When I arrived for my annual interview with the new Year I was a bit startled by an unexpected sight. Here, see for yourself.
Kenny: Thank you. Umm. Hold on. (Checks his glasses) Hmmn. I notice that there are two of you. Are you both The Year 2018?
Year 2018: Yes.
Year 2018: No.
Kenny: Hmmn. these are deep waters I see.
Drip. Drip. Drip.
After a week of subzero temps and frigid winds keeping everyone home for the first days of the new year, today we are treated to a milder high of 40 degrees in Indiana, so the icicles are melting off the overhang in the front of my store. I can hear them melting (drip, drip, drip) because it’s quiet in here. Winter Break is finished, the kids went back to school today, story time ended four hours ago, and there was no noon rush of adults picking up a quick gift on their lunch hour. Now it’s nap time for the preschool crowd, and we hope we’ll see some middle school students after school, or parents on their way home from the office, but right now the parking lot is empty.
Drip, drip, drip.
Once upon a time, there lived an innocent bookseller who skipped along the path with a basketful of flowers, singing “Inventory will soon be done / Counting the books, one by one.” She was dreaming of a store perfectly organized, each title in its place, with accurate numbers in the point-of-sale system’s on-hand quantity column. “No more negative numbers!” she crowed. “No more mystery copies of unfindable Milk & Honeys and Dog Man! We will know where every single book lives!”
Coming out of the holidays, there’s always a sense of putting the house back in order as we busily turn over displays, schedule returns, and update our notes of Christmas past to save our future selves future headaches. But I always also feel a marked mental shift this week every year, as I pull my brain out of the year-end bustle and refocus on the books coming out in the new year.
This is the hardest season to read deeply for in advance, with the Winter / Spring buying season embedded within our busiest months. I always start the season feeling behind, so I try to hit the books as soon as January hits (which actually feels like a treat after the holiday whirlwind). One of the best books I’ve picked up recently has been Love, Hate, & Other Filters by Samira Ahmed, which not only offers a vibrant, memorable voice but also ended on a note that resonated with me in unexpected ways. Continue reading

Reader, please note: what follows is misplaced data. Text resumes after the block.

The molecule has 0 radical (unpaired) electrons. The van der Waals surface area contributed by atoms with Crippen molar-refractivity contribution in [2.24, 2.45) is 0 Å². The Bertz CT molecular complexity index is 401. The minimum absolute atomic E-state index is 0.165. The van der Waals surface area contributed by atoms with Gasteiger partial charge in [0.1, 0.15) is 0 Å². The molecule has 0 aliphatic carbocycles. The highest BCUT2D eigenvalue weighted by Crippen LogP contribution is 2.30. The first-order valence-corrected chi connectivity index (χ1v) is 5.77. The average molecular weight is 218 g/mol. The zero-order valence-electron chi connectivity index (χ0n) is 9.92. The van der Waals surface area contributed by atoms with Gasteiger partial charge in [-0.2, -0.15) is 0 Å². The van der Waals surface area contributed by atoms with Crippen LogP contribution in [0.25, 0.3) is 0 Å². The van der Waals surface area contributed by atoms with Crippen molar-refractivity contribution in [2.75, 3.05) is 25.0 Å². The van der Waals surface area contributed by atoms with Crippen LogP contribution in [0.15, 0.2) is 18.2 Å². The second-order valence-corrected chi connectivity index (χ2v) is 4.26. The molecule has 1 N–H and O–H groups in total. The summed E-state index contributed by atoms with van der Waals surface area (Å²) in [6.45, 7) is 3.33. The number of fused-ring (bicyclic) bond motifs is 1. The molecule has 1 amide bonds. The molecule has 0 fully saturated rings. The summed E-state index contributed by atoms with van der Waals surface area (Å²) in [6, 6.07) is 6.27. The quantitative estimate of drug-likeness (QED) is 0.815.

The last week of the holiday season has its own peculiar atmospheric pressure, one that has been building, geometrically, in the hearts and mind of last-minute book buyers. This pressure results in unusual customer proclamations, which range from the amusing to the revealing and then back to the amusing again.
What called this to mind was an unusually memorable question that was asked here on Christmas Eve. A man looked around the store for a bit and then marched up to me.
Customer: “Do you have regular books too? Like James Patterson?”
We had a copy of the book he was looking for, Sixteenth Seduction, and he left happy, with his Patterson gift wrapped and tree ready. And I? I was buoyed by Charles II’s assurance that “God will not damn a man for taking a little unregular pleasure along the way.” Phew!
My heart goes out to publishers this time of year. Here it is, January — bookstore inventory time, heading-into-the-lean-retail-season time, time to return excess inventory and pay our bills. If we booksellers dread seeing customers return books to the store, I can only imagine how publishers feel, waiting to see how many copies of which titles will come pouring unsold back to their care and keeping.
Our staffer Laura (our returns czar) called a publisher yesterday to get some returns approved and found herself transferred to their warehouse. The voice at the other end said wearily, “And how many pallets will you be delivering?” Laura laughed and said, “It’s just one box.” It made us think how grateful we are that customers, while they might bring back a book or two, never show up at the door with hundreds of returns for us.
I’m not a big fan of New Year’s resolutions. Good grief, I’m an indie children’s bookseller. I have just survived the tidal wave that was Christmas, keeping my sanity (mostly) and my staff together in our little shop sailboat, tossed in the stormy water by a torrent of demanding customers, the unrelenting winds of late hours followed by overnight shelf stocking, receiving, and event prep, and the unpredictable lightning flashes of “out of stocks” and the rumbling thunder of shipping woes. Are we not deserving of rest, champagne, and gentle congratulations? (And perhaps some kind person who would come in at night and buff the floors?) Now, we are required to be introspective, soul-searching and identify ways we can IMPROVE, too? And put all that in a LIST? With desired outcomes, and checkpoints, and GOALS? Yikes. I’m doing well just let the echoes of the incessant holiday music subside in my head, and only barely avoiding the shakes when I see a customer exit their car in the parking lot, heading toward our door with ONE OF OUR BAGS IN THEIR HANDS, and I spy (no, tell me it’s not) our own Christmas wrap peeking out of the bag. Let’s handle returns before resolutions, shall we?